All You Need to Know About Cash Flow
What is Cash Flow?
The term “cash flow” refers to the net amount of cash or cash-equivalents (such as checks, coins, or liquid investments) that are moving in and out of a business. If a company has positive cash flow this means that the company’s liquid (meaning easily converted into cash) assets are increasing; providing it with enough money to cover operating expenses and business activities such as reinvesting in the company, settling any additional debt, providing returns for shareholders, preparing for future financial crises, etc. Comparatively, negative cash flow means a company’s liquid assets are decreasing.
Net Cash Flow vs Net Income
There are sometimes some confusion surrounding these two key terms, but there are some distinguishing traits. Cash flow includes only the actual cash/ cash equivalents or liquid assets that a company owns, while net income also includes accounts receivable (referring to outstanding invoices of a company or money owed by clients) or other items for which payment has not been received.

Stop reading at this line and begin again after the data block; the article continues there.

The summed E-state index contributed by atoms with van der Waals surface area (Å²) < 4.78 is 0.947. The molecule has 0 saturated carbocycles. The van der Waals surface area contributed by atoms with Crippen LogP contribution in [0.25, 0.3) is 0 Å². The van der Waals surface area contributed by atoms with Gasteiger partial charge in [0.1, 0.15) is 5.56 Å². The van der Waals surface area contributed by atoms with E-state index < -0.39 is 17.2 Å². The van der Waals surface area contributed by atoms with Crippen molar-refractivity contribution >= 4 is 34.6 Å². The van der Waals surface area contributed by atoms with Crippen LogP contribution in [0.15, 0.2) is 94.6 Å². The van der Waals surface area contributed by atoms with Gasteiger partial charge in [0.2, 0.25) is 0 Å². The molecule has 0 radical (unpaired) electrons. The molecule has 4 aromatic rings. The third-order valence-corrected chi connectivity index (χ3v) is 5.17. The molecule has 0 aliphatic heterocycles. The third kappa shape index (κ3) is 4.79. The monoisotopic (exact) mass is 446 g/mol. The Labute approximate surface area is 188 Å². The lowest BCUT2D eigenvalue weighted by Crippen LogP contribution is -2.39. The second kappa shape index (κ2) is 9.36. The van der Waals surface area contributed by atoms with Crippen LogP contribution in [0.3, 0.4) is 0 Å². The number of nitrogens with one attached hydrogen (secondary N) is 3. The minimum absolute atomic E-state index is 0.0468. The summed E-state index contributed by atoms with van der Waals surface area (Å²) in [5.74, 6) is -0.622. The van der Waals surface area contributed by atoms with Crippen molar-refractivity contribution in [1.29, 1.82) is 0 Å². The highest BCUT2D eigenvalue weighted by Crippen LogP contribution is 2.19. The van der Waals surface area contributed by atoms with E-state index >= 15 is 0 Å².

For this reason, cash flow is often used to assess the quality of a company’s income, and not necessarily only quantity. While a company may appear to have quite a bit of income, if this money is not in the form of liquid assets, the company may not have the capital it needs in order to function. Cash flow may also be contrasted with working capital as working capital includes all current assets (such as inventory and accounts receivable) in addition to cash alone.
With the accrual accounting method, businesses consider credit as part of the company’s total income. Money still due from customers as well as accounts receivable will appear as line items on the company’s balance sheet. Since these are not completed transactions, they do not count as cash. It is worth noting that completed transactions from credit cards are not considered “credit” but cash.
There are three main types of financial statements used in a business: balance statements, cash flow statements, and income statements.